Date of Award

1992

Document Type

Dissertation

Degree Name

Doctor of Philosophy (PhD)

Department

Education

First Advisor

Rosalind Charlesworth

Abstract

This study examines the ways in which kindergartners from more and less developmentally appropriate classrooms negotiate the process of graphic communication. Both quantitative and qualitative aspects of this process are examined. Eighty-one kindergarten children from four classrooms were asked to tell a story both verbally and graphically. They were encouraged to include drawing, writing, or both on their paper. Then they were asked to tell the story that they had produced graphically. The children were students in one of four classrooms from a single school system that were identified as: (a) most developmentally appropriate beliefs and practices; (b) developmentally appropriate in belief, but not in practice; (c) both developmentally appropriate and developmentally inappropriate beliefs and practices; and (d) least developmentally appropriate beliefs and practices. No statistically significant differences were found in the level of drawing of the children in the four classrooms. On the writing scale, significant differences were found for girls favoring the classroom that was both developmentally appropriate and developmentally inappropriate when mean scores were used for analysis. Analysis of highest writing scores for each child also showed statistically significant differences for girls favoring the classroom with both appropriate and inappropriate teaching methods. No significant differences were found between classrooms in the areas of writing or storytelling when each child's first session scores were analyzed. For the storytelling scale, significant differences were found favoring the least developmentally appropriate classrooms when mean scores were analyzed. An investigation of the differences in the use of peer and private speech by the children as they produced their stories on paper was attempted. It was not successful due to whispered speech by some of the children. This speech was difficult to impossible to transcribe, causing transcriptions to be incomplete and therefore not analyzable. Qualitative analysis provided further insight into the problem.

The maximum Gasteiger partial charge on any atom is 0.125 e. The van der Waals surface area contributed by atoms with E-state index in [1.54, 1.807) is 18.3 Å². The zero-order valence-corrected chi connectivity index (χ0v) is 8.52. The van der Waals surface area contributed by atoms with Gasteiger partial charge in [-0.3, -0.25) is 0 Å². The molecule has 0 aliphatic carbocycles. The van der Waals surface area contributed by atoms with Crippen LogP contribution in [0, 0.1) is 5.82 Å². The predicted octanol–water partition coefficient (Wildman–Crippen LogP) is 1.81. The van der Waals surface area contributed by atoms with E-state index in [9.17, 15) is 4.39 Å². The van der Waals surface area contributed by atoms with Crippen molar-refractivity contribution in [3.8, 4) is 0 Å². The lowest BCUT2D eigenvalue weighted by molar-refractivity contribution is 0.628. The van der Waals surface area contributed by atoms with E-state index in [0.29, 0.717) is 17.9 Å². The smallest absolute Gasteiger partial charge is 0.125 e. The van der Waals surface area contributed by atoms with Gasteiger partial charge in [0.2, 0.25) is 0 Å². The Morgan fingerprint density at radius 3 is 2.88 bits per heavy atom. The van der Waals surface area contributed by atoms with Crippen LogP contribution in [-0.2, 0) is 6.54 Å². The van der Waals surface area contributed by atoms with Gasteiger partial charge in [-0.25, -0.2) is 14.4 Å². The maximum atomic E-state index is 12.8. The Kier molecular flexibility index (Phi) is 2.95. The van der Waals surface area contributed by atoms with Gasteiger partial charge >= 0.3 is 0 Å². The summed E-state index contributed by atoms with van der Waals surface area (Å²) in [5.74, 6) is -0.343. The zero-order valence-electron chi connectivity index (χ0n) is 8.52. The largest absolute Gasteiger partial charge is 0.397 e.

Pages

269

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